FPGA market set for steady demand growth

Market finds support from mature niches as well as increasing leading edge requirements for high-end applications.

The market for field programmable gate arrays (FPGAs) is growing at a steady pace, as mature nodes remain well suited to customers’ needs while leading edge applications continue advancing.

Revenue is set to increase at a compound annual growth rate (CAGR) of 10% over the period from 2023 to 2029 to reach $15.4 billion, according to Yole Group’s forecast.   

The market is being supported by trends in 5G telecom and networking equipment, as well as growth in industrial applications. In particular, demand for FPGA systems is rising strongly for higher-priced segments including networking acceleration, data center, and advanced driver-assistance systems (ADAS) applications.

What is the status of the technologies? What are the latest innovations? What does the market stand for? Let us have a stop and read Yole Group’s viewpoint written by John Lorenz, Senior Technology & Market Analyst, Memory at Yole Group.

This analysis has been extracted from the following products: Status of the Processor Industry and Processor Market Monitor.

FPGAs can reduce the lead time and upfront cost required to design a chip, allowing developers to buy a design off the shelf and program it to their specific needs rather than designing a custom chip from scratch.

They have an important niche in supplying customers developing applications that do not require large enough volumes to justify the development of a specialist application-specific integrated circuit (ASIC) or want to beta test ideas for new custom chip designs to avoid creating silicon waste, notes John Lorenz.

Data centers drive high-end FPGA demand

John Lorenz Senior Technology & Market Analyst, Memory at Yole Group
FPGAs are standing in two worlds, where the most advanced keep moving along at the leading edge while there remains a cohort of conventional FPGAs that are still perfectly suited for mature processes. Their value proposition has little to do with increasing transistor density– it’s about the flexibility of the final product.

Revenue from sales of FPGAs for consumer systems is likely to remain flat, in line with generally saturated consumer demand.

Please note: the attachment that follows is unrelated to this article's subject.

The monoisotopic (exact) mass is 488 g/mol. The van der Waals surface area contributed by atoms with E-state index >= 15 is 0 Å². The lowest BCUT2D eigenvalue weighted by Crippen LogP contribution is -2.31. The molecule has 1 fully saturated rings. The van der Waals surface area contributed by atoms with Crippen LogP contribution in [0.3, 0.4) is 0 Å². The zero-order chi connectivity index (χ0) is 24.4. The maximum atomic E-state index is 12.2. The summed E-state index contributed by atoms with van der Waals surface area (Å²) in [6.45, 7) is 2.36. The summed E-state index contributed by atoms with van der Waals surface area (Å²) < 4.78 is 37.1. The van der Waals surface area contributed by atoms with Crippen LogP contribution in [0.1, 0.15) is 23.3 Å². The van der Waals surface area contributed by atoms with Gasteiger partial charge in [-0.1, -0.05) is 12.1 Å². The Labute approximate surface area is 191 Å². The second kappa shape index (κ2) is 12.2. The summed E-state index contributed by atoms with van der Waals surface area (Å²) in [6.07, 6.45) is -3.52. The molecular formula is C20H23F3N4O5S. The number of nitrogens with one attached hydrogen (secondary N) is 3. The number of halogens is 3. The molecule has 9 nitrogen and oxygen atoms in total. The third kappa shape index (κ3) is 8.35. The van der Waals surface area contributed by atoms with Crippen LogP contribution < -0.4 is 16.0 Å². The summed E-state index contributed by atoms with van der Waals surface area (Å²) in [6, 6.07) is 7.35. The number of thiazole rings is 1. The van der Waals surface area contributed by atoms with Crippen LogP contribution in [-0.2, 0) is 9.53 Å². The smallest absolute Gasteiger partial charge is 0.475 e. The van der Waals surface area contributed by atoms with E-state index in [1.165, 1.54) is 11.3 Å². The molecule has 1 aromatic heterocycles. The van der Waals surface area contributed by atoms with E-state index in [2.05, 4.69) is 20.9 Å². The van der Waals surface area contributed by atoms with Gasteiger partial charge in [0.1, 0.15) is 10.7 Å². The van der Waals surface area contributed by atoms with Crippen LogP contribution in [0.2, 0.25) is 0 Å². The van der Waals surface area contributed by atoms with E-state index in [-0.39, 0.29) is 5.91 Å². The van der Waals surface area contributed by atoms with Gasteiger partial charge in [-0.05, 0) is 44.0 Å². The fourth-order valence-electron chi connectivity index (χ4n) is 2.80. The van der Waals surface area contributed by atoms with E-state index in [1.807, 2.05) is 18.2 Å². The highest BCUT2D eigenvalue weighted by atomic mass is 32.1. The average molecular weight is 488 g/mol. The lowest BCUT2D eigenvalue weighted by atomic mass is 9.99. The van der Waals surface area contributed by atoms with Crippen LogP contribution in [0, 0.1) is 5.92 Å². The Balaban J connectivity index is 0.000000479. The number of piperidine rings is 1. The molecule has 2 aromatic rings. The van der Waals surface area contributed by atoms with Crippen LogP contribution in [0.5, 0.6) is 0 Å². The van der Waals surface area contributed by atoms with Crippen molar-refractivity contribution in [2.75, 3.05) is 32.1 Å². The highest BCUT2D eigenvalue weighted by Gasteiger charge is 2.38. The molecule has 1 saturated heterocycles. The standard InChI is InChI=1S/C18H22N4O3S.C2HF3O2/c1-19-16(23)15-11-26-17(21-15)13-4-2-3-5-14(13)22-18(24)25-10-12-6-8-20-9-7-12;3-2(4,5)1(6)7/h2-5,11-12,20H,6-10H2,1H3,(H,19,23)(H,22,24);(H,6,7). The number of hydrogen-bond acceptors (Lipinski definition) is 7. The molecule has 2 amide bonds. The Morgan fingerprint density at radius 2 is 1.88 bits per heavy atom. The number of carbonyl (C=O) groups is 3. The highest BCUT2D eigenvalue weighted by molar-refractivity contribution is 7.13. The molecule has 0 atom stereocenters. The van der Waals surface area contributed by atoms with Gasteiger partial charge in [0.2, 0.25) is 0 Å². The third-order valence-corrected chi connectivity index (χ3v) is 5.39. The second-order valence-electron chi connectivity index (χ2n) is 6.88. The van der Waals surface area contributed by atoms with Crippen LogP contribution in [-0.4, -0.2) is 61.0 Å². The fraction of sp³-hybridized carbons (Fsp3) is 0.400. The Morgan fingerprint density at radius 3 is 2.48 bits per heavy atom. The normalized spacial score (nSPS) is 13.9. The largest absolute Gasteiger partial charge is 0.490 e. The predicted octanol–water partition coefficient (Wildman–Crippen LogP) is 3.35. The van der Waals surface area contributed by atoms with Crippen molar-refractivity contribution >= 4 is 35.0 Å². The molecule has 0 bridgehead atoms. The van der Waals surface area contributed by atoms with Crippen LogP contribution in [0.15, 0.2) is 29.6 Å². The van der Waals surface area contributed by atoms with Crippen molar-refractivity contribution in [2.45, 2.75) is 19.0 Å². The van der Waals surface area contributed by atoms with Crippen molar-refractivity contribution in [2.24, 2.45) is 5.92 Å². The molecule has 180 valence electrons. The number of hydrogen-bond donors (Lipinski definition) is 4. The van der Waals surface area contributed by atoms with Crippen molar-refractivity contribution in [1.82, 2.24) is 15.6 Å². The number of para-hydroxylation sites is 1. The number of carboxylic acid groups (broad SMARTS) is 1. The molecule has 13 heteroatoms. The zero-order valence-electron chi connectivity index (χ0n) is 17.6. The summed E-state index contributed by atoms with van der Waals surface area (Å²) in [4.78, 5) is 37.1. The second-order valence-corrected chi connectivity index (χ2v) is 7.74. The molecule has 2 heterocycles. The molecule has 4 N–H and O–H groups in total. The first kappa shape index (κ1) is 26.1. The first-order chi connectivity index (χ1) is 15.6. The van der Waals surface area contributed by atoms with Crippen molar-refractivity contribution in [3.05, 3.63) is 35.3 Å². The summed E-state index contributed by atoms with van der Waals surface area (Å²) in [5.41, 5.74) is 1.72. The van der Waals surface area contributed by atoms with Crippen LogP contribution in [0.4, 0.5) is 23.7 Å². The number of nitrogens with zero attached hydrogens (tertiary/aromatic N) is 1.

The use of FPGAs in the automotive sector is expected to grow further in the coming years with the increasing requirements for sensors in ADAS, particularly in new sensing technology such as imaging radar. And in the defense and industrial sectors, volumes are so small that FPGAs provide more convenience and flexibility than custom designs, saving on costs. They are also key in in keeping silicon designs for defense applications under wraps, as developers can program FPGAs without manufacturers seeing them.

Applications that are prime for FPGAs – such as broadband communications towers that allow engineers to update algorithms within the chip, as well as data centers responding to growth demand from artificial intelligence (AI) – are driving the overall market growth.

High-end FPGAs used in data centers and testing, measurement, and emulation (TME) are based on much larger die sizes and sold at much higher price points than for other applications. The volumes are so much lower than for mainstream FPGA applications that economies of scale do not come into play as much and the price must carry a larger portion of non-recurring expenses than the higher volume chips. These also tend to ship as part of a whole card, included in the average selling price (ASP).

High-end FPGAs compete in some sense with graphics processing units (GPUs) in data centers, though for the moment GPUs have taken the lion’s share of AI acceleration workloads.

John Lorenz from Yole Group
Mainstream FPGAs resemble the trend we expect to see, where more complex applications demand larger solutions and are thus getting more expensive – but this is true for the ASIC alternatives as well, as they require more design and node development, increasing the critical volume, below which FPGA is a lower cost proposition.

Suppliers to benefit from ASIC volume crossover

There is a point of volume crossover, after which ASICs start becoming cheaper than FPGAs. Given the rising cost of ASIC development, this is increasing with each generation, making FPGAs more and more attractive. Yole Group expects the sector’s revenue to grow over time as FPGA placements scale with specific end systems.

Xilinx, which was acquired by AMD in 2022, is the supplier that most stands to benefit from this growth, as it accounts for more than 50% of the market – bringing in around $1 billion in revenue per quarter. Intel, which acquired Altera in 2015, holds the second largest market share, while smaller players such as, Microchip, Lattice, and Achronix make up the remainder.

FPGAs fill an important niche role and Yole Group will continue to monitor developments in this growing market.

Stay tuned!

About the author

John Lorenz is Senior Technology & Market Analyst, Memory at Yole Group.  

John is engaged with in-depth analysis of the dynamic memory market and is in charge of the Yole Group’s DRAM research.

Prior to joining Yole Group, John spent 15 years with Micron technology, where he played pivotal roles in process engineering and in market intelligence and strategy.

John has a Bachelor of Science degree in Mechanical Engineering from the University of Illinois Urbana-Champaign (USA), with a focus on MEMS devices.

Related products